Staghorn Sumac: good name. eh? I try never to get my information from Wikipedia. Because can’t people post Wikiwhatever they want on there? I guess I use it sometimes. But I don’t like it or really trust it. Ohio State University is a great resource for clear, concise descriptions when you are trying to identify a plant. And so…on Staghorn Sumac:
Family: Cashew Family (Anacardiaceae)
Other Names: Rhus hirta, staghorn, scarlet sumac, upland sumac, velvet sumac.
Staghorn sumac is a native of eastern U.S. with a current range extending north to Quebec, south to Georgia, and as far west as Iowa… (source)
I’ve heard of sumac being used in Middle Eastern cuisine. And by “I’ve heard” I mean, I read that and saw this picture on Wikipedia:
Apparently, the berries can be ground to add a tart, lemon flavor to dishes and drinks. Here are a couple of interesting articles I found on foraging and consuming sumac:
The berries can also be used to make a natural dye…Do I feel another foray into the world of natural ink-making coming on?
Nah, the photographs of the red seed heads are so much tidier than a batch of red ink. But I am tempted to see how lemon-y they really taste. Because I love lemons and tart things. However, I don’t have much incentive to forage for tartness as I happen to have an abundance of my very own, homegrown Meyer lemons at the moment.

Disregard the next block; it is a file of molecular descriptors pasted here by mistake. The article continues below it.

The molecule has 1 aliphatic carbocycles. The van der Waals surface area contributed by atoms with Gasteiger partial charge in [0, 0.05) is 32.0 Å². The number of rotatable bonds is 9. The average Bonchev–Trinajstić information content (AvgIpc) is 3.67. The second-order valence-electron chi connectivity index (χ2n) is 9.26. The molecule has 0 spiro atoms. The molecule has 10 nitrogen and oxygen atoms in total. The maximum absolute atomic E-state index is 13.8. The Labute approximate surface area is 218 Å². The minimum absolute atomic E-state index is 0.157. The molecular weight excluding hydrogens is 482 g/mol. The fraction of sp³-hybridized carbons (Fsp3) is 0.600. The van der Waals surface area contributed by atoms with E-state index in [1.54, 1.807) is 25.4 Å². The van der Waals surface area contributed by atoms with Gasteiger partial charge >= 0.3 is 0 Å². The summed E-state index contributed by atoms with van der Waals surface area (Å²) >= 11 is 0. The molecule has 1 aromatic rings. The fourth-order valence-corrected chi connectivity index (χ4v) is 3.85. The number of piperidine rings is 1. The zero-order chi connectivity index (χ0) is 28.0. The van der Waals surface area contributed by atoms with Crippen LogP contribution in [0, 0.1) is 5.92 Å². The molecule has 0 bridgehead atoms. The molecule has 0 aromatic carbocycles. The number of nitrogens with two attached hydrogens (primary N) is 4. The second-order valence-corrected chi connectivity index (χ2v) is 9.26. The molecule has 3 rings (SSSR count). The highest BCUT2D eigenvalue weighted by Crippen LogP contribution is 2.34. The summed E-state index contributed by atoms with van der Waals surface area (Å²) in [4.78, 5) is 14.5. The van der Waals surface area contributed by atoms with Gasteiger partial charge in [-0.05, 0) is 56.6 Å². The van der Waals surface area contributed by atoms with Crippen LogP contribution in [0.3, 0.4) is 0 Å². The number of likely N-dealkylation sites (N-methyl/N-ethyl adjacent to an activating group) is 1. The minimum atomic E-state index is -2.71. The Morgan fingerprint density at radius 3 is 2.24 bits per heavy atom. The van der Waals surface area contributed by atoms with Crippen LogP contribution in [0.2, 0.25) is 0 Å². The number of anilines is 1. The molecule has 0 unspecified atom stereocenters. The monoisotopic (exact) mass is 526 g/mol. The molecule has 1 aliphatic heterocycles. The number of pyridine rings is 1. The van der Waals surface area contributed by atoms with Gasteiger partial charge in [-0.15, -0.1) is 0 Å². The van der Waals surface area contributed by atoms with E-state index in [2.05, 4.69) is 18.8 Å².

They basically taste like regular lemons. Except 700 times better since I grew them myself. And for the record, they do seem more juicy than store-bought. I brought the little tree inside several weeks ago and I’m pleased neither baby nor puppy have destroyed it.
Completely unrelated (the “and Friends” portion of this post)… I found these two egg substitute ideas on www.heirloomgirl.com and found them useful (as both ingredients are staples in my kitchen). I add them both to bread, pizza dough, cookies, etc. but I never thought of using them specifically as an egg substitute:
Flax Seed Meal
…works great as an egg substitute. To simulate one egg mix together 1 tablespoon flax seed meal to 3 tablespoons water. Let it sit for a few minutes and then add to your favorite recipe. (If the recipe is cooked you will loose the benefits of the Omega-3 but still have extra fiber.)
Chia seeds pack a lot of punch in a tiny package. These seeds contain Omega-3 fatty acid, magnesium, zinc, niacin, iron, copper, antioxidants and more. They can also be used as a great egg substitute. To simulate 1 egg, simply mix 1 tablespoon ground chia seed to 3 tablespoons water and let rest until it forms into a gel-like substance (about 5 minutes). Then add it to your recipe. (source)
Obviously these egg substitutes were meant for baking. Don’t try to make two eggs over-easy with chia seeds. Or flax-seeds sunny side up. HAhahahHAHAHA